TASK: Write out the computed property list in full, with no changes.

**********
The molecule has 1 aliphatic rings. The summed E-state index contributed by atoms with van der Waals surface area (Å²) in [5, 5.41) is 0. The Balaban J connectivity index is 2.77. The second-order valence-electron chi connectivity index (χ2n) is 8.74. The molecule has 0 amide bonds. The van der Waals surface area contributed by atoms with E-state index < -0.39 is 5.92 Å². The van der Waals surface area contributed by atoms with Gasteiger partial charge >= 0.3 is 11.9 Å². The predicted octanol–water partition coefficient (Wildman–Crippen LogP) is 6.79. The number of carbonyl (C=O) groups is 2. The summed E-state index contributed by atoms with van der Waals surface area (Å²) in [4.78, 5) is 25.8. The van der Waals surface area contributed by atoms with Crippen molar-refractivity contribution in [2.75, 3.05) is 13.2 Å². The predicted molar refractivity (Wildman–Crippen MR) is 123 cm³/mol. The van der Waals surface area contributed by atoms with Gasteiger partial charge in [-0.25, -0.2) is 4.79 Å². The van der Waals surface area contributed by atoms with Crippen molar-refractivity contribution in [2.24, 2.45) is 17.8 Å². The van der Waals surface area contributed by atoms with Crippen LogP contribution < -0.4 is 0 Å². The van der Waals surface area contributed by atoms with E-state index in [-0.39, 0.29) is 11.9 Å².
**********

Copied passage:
The molecule has 1 aliphatic rings. The summed E-state index contributed by atoms with van der Waals surface area (Å²) in [5, 5.41) is 0. The Balaban J connectivity index is 2.77. The second-order valence-electron chi connectivity index (χ2n) is 8.74. The molecule has 0 amide bonds. The van der Waals surface area contributed by atoms with E-state index < -0.39 is 5.92 Å². The van der Waals surface area contributed by atoms with Gasteiger partial charge >= 0.3 is 11.9 Å². The predicted octanol–water partition coefficient (Wildman–Crippen LogP) is 6.79. The number of carbonyl (C=O) groups is 2. The summed E-state index contributed by atoms with van der Waals surface area (Å²) in [4.78, 5) is 25.8. The van der Waals surface area contributed by atoms with Crippen molar-refractivity contribution in [2.75, 3.05) is 13.2 Å². The predicted molar refractivity (Wildman–Crippen MR) is 123 cm³/mol. The van der Waals surface area contributed by atoms with Gasteiger partial charge in [-0.25, -0.2) is 4.79 Å². The van der Waals surface area contributed by atoms with Crippen molar-refractivity contribution in [2.24, 2.45) is 17.8 Å². The van der Waals surface area contributed by atoms with Crippen LogP contribution < -0.4 is 0 Å². The van der Waals surface area contributed by atoms with E-state index in [-0.39, 0.29) is 11.9 Å².